Critical Thinking

NOTE: This entry does not refer to any particular person or to any particular group, and the examples are composites from multiple cases.

The phrase “critical thinking” has been absorbed into a lot of current issues – think conspiracy theories, for instance. When someone expresses a conspiracy theory, it’s not long before someone else mentions the need for critical thinking. In this blog, we’re also interested in critical thinking, but in the context of coping with stress: Critical thinking is essential for effective coping. Being able to think critically about conflicts will help you immensely in resolving the stress involved.

Critical thinking means being able to evaluate, objectively, what a speaker says about an issue. The critical thinker will want the speaker to produce clear, impartial, independent evidence supporting their position, and to show how alternative explanations can be ruled out. In other words, the critical thinker wants something more than, “Because my Senator [or my dad] said so!”

Years ago, I had a college classroom discussion going about the psychological benefits of religious belief. At one point a young man ventured off focus and made a comment about Mormons: “They have more than one wife, you know.” I asked how he knew that, and he said, “My dad told me.” I said, “But where’s dad’s evidence? Where are all these extra wives? Are they hidden away?” “Must be,” he replied.

I told the class, “Hang on. Dr. Murphy in our department is an expert on Mormons. Let me go get her.” She was in her office and I asked her to come to the class and tell them what Mormons believe and practice. I didn’t tell the class she was Mormon; that was her business and she could tell them if she wanted. She didn’t. Instead, she treated the topic like any knowledgeable professor would: Here’s some history, some statistics and data, and current Mormon doctrine governing things like tithing, family, and ministry. At the end of class, as the students were filing out, I asked the kid who started it all, “What do you think?” He said, “I don’t care what she says, I’ll stick with my dad.” Critical thinking is a challenge because it may require you to discard ideas that bring you comfort and certainty, and this student was a long way from reaching that requirement.

Bart hears a speaker proclaim, “We are at the end of days. God has had it with humanity, filled with pedophiles, baby killers, and other assorted perverts, and the world will end within the year. Only my believers will be saved.” Bart is attracted to this notion because he also feels humans have screwed everything up. He doesn’t see much hope for the world, and he would love to have a pathway to salvation. “I should join this group,” Bart thinks.

But, wait, let’s have Bart do some critical thinking first. “Just because his words bring me comfort doesn’t make him correct. Since the dawn of time, the world has been filled with evildoers. Why hasn’t God ended it all long before this? Why would God single out this guy as His messenger? Does this guy have some private agenda? I know my buddy, Jim, is always telling me how much good there is in the world, if I just look around for it. Maybe he’s right, and not this guy. If I join this group, what will that mean for other parts of my life?” And on Bart could go, critically and objectively evaluating the claim that the world will end this year, and examining the guy’s motives in proclaiming that view. Bart must also examine his personal consequences of accepting or rejecting the world’s-end claim. The task requires him to detach himself emotionally from arguments on all sides and think about things rationally, logically, and realistically.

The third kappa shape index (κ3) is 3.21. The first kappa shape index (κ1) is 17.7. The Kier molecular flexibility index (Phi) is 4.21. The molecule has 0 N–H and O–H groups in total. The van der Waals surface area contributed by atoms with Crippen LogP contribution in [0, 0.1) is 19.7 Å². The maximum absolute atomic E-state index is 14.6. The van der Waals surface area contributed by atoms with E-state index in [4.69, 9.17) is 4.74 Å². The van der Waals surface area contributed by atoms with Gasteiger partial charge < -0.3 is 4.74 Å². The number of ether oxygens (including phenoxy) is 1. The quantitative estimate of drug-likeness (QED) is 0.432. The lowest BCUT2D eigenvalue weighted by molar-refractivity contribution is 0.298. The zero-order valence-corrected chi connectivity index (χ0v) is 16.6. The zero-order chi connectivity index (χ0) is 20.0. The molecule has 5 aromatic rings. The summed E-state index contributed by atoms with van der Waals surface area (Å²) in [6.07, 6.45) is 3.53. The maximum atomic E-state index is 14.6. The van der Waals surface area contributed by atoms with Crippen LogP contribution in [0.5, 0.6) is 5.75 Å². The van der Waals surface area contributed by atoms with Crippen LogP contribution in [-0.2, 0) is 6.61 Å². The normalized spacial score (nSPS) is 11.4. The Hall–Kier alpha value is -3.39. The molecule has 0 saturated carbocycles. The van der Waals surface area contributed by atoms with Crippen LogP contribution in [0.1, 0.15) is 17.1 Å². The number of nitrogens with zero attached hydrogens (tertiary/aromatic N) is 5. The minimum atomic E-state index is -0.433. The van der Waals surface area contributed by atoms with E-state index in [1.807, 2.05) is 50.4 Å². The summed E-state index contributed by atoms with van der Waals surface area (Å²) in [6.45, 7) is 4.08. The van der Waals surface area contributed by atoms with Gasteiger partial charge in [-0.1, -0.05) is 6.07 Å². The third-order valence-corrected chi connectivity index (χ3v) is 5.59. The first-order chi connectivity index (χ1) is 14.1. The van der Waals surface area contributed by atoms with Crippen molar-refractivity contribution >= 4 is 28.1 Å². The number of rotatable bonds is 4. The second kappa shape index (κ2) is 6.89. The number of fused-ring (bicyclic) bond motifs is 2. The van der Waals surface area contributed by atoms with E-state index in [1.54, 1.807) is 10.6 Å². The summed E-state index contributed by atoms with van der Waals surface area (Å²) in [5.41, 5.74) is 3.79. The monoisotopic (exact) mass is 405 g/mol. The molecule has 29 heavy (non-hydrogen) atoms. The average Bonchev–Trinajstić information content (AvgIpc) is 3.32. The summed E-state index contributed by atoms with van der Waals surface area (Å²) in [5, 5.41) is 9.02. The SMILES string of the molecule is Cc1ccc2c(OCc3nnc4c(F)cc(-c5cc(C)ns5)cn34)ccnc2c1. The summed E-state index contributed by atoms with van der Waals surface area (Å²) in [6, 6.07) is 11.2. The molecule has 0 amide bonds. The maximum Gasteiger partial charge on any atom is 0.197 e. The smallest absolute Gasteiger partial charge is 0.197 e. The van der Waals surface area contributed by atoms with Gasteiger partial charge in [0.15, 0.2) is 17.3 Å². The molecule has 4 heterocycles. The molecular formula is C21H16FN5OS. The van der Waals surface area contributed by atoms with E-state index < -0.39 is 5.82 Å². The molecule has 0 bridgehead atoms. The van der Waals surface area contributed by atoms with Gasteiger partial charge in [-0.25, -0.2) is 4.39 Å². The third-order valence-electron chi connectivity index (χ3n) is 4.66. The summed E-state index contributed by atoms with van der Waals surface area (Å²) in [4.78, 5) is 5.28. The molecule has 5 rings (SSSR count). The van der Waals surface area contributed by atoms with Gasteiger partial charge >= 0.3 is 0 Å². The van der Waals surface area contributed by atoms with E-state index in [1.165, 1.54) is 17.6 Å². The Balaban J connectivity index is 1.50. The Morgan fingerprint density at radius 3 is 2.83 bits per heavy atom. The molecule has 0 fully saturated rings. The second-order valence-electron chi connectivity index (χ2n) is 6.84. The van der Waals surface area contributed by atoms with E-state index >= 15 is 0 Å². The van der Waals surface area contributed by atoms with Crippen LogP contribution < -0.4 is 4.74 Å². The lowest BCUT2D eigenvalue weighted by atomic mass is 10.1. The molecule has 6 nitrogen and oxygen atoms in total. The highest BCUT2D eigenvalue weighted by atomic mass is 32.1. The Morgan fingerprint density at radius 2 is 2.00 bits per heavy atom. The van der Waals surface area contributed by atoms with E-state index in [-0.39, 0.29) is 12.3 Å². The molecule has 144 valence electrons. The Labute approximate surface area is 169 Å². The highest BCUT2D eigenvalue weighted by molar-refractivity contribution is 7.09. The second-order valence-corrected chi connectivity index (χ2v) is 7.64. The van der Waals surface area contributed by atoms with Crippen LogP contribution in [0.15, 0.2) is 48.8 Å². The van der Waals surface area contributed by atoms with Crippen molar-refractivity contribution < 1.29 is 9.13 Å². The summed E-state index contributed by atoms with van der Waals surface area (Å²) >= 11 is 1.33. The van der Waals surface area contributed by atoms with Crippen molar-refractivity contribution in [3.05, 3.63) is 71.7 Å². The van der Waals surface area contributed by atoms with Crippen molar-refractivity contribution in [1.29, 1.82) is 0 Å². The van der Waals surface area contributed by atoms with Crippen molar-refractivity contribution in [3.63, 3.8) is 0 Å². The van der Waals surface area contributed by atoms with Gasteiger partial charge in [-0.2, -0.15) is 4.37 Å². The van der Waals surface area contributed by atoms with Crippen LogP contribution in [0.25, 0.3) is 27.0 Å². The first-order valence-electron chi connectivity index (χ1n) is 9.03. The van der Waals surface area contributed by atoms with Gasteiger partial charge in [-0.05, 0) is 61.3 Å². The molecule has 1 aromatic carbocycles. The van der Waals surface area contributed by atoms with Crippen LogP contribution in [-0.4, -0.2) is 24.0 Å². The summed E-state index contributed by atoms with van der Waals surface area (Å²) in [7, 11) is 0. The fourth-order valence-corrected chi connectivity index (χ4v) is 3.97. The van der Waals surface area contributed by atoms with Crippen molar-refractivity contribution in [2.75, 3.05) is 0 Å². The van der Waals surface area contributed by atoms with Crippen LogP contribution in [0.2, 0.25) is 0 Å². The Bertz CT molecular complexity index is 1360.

There’s one more thing involved, the most important thing, but it’s also the one thing that people never seem to realize: Critical thinking requires humility. Critical thinking requires you to admit that it’s not all about you, that you are not the center; you are not the indispensable ingredient in the recipe; you are not the one with the best judgment. Critical thinking – like effective coping itself – requires you to put aside such self-absorption and admit that you may be wrong! Unless you’re a narcissist, that admission shouldn’t be difficult. After all, it’s illogical to think that you are always correct, and those who disagree with you are always wrong. You say the government is evil and the source of all your troubles. Or, maybe it’s mom, dad, or any of several other authority figures in your life who are to blame. But you know your belief is true because you see yourself as superior to others in evaluating what’s around you.

But here’s the problem with such condescension: You are not superior; you just think you are. The truth is, you cannot accept uncomfortable truths about yourself; you are unable to hold yourself accountable for your actions and beliefs; you cannot devise your own independent, autonomous coping plan that includes the needs of others. In short, without humility, not only are you unable to think critically, but you’re also unable to cope with life as a rational, independent, self-sufficient human being.

Critical thinking and coping effectively and realistically with stress are tightly intertwined. Those whose self-concept is threatened by self-examination; those who see infidels under every rock and conspiracies around every corner; those who blindly follow and never question the wisdom of their own actions – they are self-absorbed and imprisoned by self-interests. They are incapable of handling stress because of denial, anger, fear, and self-blame – unchecked emotions and ego defenses that inevitably lead to self-sabotage.

[For more on critical thinking check out blog entries for May 14 and 21, 2021]

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